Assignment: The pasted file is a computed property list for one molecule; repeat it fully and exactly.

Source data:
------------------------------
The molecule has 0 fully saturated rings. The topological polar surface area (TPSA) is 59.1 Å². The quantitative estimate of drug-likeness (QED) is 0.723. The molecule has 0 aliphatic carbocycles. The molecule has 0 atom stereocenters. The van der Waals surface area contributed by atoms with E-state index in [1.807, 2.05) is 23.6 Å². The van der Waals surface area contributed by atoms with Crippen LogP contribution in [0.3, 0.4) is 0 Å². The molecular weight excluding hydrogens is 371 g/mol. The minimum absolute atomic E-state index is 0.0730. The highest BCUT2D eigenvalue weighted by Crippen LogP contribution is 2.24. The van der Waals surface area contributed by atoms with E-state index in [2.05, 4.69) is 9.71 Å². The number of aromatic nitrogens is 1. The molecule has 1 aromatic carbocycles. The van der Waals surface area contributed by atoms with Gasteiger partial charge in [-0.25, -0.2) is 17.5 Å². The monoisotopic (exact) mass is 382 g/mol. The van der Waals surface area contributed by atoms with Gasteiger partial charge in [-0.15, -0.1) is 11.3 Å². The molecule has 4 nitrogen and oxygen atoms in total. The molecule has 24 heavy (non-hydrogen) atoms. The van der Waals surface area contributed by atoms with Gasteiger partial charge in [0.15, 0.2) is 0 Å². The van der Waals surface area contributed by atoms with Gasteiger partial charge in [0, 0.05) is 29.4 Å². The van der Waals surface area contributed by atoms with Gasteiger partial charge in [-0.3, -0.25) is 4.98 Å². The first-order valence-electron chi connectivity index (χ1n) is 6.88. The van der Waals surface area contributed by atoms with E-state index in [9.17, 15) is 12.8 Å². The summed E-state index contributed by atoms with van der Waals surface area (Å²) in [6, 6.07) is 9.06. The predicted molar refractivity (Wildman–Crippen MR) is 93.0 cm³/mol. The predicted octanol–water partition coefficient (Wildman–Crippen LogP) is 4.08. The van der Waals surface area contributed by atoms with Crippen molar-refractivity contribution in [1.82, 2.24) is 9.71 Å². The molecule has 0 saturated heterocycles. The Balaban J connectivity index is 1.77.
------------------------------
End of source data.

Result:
The molecule has 0 fully saturated rings. The topological polar surface area (TPSA) is 59.1 Å². The quantitative estimate of drug-likeness (QED) is 0.723. The molecule has 0 aliphatic carbocycles. The molecule has 0 atom stereocenters. The van der Waals surface area contributed by atoms with E-state index in [1.807, 2.05) is 23.6 Å². The van der Waals surface area contributed by atoms with Crippen LogP contribution in [0.3, 0.4) is 0 Å². The molecular weight excluding hydrogens is 371 g/mol. The minimum absolute atomic E-state index is 0.0730. The highest BCUT2D eigenvalue weighted by Crippen LogP contribution is 2.24. The van der Waals surface area contributed by atoms with E-state index in [2.05, 4.69) is 9.71 Å². The number of aromatic nitrogens is 1. The molecule has 1 aromatic carbocycles. The van der Waals surface area contributed by atoms with Gasteiger partial charge in [-0.25, -0.2) is 17.5 Å². The monoisotopic (exact) mass is 382 g/mol. The van der Waals surface area contributed by atoms with Gasteiger partial charge in [-0.15, -0.1) is 11.3 Å². The molecule has 4 nitrogen and oxygen atoms in total. The molecule has 24 heavy (non-hydrogen) atoms. The van der Waals surface area contributed by atoms with Gasteiger partial charge in [0.15, 0.2) is 0 Å². The van der Waals surface area contributed by atoms with Gasteiger partial charge in [0, 0.05) is 29.4 Å². The van der Waals surface area contributed by atoms with Gasteiger partial charge in [-0.3, -0.25) is 4.98 Å². The first-order valence-electron chi connectivity index (χ1n) is 6.88. The van der Waals surface area contributed by atoms with E-state index in [9.17, 15) is 12.8 Å². The summed E-state index contributed by atoms with van der Waals surface area (Å²) in [6, 6.07) is 9.06. The predicted molar refractivity (Wildman–Crippen MR) is 93.0 cm³/mol. The predicted octanol–water partition coefficient (Wildman–Crippen LogP) is 4.08. The van der Waals surface area contributed by atoms with Crippen molar-refractivity contribution in [1.82, 2.24) is 9.71 Å². The molecule has 0 saturated heterocycles. The Balaban J connectivity index is 1.77.